Lagos Tomorrow. 2014. Transportation. Image © NLÉ and Zoohaus/Inteligencias Colectivas

Lagos by NLÉ (Lagos, Nigeria and Amsterdam, Netherlands) and Zoohaus/Inteligencias Colectivas (Madrid, Spain)

Nigeria, Africa’s largest economy and most populous country, is inhabited by over 170 million people. Lagos, its commercial capital, is home to about 20 million people, many of whom live in unplanned settlements with little formal infrastructure. Lagos is a paradigmatic mix of traditions, a place where history, culture, and popular wisdom interweave local knowledge and global awareness.

Challenges remain common for all Lagosians, regardless of social or economic status. While oil is cheap, in many areas the state energy network is only reliable for about three hours per day. Most homes and businesses depend on generators for electricity. Nearly 30 percent of Lagos state is covered by water, yet water is highly underutilized and inadequately managed by the city’s infrastructure. A poorly connected public transportation system and bad roads boost SUV use among middle and upper classes, while mini-transport vehicles like okadas (motorcyles) or danfos (vans) proliferate among lower-income Lagosians. Urban growth is so rapid that strategies devised by authorities and city planners become obsolete before implementation. Most citizens have to set up their own businesses, often in semi-illegal conditions.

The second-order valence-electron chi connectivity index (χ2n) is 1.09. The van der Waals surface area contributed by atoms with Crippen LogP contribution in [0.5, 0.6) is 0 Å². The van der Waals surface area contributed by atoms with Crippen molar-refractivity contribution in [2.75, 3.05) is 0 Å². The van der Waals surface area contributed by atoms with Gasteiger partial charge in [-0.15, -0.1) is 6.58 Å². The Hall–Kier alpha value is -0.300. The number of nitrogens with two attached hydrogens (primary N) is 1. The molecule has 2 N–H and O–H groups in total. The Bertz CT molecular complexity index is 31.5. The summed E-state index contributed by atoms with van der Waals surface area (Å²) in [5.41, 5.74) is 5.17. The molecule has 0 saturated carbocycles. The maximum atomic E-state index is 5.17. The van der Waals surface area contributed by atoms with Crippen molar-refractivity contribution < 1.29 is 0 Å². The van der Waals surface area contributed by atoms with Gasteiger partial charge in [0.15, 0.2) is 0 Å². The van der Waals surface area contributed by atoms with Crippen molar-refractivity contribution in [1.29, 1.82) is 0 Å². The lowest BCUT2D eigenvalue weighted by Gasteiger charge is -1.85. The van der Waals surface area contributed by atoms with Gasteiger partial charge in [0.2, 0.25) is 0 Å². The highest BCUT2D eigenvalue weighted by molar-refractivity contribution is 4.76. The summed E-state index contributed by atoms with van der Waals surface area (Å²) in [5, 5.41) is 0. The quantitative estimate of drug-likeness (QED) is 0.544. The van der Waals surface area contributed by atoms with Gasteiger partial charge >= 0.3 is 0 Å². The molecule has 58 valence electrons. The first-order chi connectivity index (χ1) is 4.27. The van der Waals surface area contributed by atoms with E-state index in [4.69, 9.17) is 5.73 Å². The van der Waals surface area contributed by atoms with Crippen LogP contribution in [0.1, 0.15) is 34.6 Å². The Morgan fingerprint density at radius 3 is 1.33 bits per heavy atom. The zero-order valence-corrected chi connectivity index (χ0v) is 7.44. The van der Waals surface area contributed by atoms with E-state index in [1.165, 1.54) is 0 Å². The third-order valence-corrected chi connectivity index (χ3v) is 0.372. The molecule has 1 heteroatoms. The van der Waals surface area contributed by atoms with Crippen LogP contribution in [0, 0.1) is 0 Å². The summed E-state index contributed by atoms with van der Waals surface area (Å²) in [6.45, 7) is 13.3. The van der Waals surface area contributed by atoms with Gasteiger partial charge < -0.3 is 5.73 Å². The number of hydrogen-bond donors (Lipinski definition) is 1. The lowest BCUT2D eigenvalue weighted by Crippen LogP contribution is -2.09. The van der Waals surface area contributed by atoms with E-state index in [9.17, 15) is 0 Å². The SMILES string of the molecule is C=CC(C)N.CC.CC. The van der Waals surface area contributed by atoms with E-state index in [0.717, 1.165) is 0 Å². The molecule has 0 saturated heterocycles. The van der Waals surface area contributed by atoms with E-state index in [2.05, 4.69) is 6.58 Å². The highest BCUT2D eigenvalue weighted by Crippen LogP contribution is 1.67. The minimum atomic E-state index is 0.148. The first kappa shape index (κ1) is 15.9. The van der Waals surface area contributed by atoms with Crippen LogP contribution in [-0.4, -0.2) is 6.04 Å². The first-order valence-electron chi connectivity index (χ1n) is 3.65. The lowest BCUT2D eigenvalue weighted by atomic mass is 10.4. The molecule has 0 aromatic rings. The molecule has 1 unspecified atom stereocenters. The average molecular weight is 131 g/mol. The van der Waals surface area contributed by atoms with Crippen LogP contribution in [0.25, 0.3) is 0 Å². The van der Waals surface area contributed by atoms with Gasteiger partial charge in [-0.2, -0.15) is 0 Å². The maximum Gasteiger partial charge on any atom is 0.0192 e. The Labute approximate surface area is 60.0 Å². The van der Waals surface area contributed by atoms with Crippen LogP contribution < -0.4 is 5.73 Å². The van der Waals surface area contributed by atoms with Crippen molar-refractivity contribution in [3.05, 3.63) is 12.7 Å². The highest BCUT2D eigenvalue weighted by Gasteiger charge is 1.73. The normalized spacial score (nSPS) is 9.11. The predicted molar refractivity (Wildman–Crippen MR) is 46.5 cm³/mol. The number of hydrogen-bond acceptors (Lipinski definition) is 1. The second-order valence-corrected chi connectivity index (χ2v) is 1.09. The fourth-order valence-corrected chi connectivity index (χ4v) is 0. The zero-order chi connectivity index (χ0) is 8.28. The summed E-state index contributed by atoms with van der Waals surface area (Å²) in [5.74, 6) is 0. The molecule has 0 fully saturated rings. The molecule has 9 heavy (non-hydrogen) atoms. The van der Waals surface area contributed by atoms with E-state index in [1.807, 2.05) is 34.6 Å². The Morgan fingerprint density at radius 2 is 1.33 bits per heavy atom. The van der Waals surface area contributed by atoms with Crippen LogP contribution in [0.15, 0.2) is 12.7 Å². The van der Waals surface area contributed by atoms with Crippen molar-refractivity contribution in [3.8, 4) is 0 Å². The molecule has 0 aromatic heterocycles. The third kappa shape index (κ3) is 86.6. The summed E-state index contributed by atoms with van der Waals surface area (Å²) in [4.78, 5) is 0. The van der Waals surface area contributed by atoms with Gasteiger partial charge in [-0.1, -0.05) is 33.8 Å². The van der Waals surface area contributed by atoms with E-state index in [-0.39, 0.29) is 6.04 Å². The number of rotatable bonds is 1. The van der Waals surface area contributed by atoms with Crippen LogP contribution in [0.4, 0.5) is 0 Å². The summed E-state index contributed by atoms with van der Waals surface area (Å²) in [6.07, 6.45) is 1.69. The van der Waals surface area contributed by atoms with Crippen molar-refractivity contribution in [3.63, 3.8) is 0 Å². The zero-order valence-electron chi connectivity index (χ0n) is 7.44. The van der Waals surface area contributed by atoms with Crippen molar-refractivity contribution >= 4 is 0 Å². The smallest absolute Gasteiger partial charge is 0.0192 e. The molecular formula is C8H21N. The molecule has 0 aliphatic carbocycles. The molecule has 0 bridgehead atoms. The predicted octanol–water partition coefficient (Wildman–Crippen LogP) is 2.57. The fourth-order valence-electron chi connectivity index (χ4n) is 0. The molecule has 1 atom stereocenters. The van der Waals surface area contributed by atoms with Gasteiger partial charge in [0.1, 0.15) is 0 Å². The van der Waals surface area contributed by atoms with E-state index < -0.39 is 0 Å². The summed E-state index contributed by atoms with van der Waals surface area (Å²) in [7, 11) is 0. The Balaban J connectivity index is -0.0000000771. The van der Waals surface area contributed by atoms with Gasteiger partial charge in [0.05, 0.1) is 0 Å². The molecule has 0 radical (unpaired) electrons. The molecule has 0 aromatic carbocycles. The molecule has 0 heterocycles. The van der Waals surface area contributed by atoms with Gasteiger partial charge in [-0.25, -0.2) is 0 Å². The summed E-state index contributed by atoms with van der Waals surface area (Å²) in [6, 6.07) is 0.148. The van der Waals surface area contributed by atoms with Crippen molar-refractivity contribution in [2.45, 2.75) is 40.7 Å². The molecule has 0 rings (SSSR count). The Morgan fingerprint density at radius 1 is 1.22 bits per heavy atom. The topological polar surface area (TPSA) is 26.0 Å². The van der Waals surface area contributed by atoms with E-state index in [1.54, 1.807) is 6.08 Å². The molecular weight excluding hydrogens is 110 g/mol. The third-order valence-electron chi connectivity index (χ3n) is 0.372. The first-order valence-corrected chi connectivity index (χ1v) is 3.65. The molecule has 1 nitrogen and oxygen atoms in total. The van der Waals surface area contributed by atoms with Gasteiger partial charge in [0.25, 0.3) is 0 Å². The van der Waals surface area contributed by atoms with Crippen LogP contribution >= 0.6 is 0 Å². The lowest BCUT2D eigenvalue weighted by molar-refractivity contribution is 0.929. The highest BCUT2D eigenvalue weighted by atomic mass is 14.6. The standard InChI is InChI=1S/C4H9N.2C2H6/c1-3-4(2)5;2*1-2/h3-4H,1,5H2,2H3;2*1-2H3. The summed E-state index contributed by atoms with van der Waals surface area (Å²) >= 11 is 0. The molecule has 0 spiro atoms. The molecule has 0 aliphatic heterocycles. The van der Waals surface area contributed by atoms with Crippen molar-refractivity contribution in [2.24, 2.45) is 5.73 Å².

There are no current detailed maps of Lagos, because the city is constantly transforming. The team developed their own map to understand how their findings relate to the city context. The resulting project employs tactical urbanism, creating a network of spaces that act as infrastructure for the city, strengthening what already occurs there. Combining large-scale with small-scale urban interventions, the proposal of NLÉ and Zoohaus/Inteligencias Colectivas features a series of physical and strategic prototypes that enrich the city fabric, merging its local intelligence with global technologies.

Reclaiming Growth. 2014. Perspective of Mumbai with ultra-light growth and supragrowth. Image © Ensamble Studio/MIT-POPlab

Mumbai by URBZ: user-generated cities (Mumbai, India) and Ensamble Studio/MIT-POPlab (Madrid, Spain and Cambridge, US)

Mumbai is a city of disparate habitats that emerged through various historical encounters to form a global, but unique, metropolis. Often represented in bipolar terms as a city of slums and high- rises, contemporary Mumbai’s diversity of built forms represents the creative ways inhabitants occupy urban space. Within the complex city fabric, unplanned settlements have grown incrementally, and now absorb over half of the metropolis’s 12 million residents, most typically in thousands of tiny “tool-houses” squeezed into a disproportionately small share of the city’s land.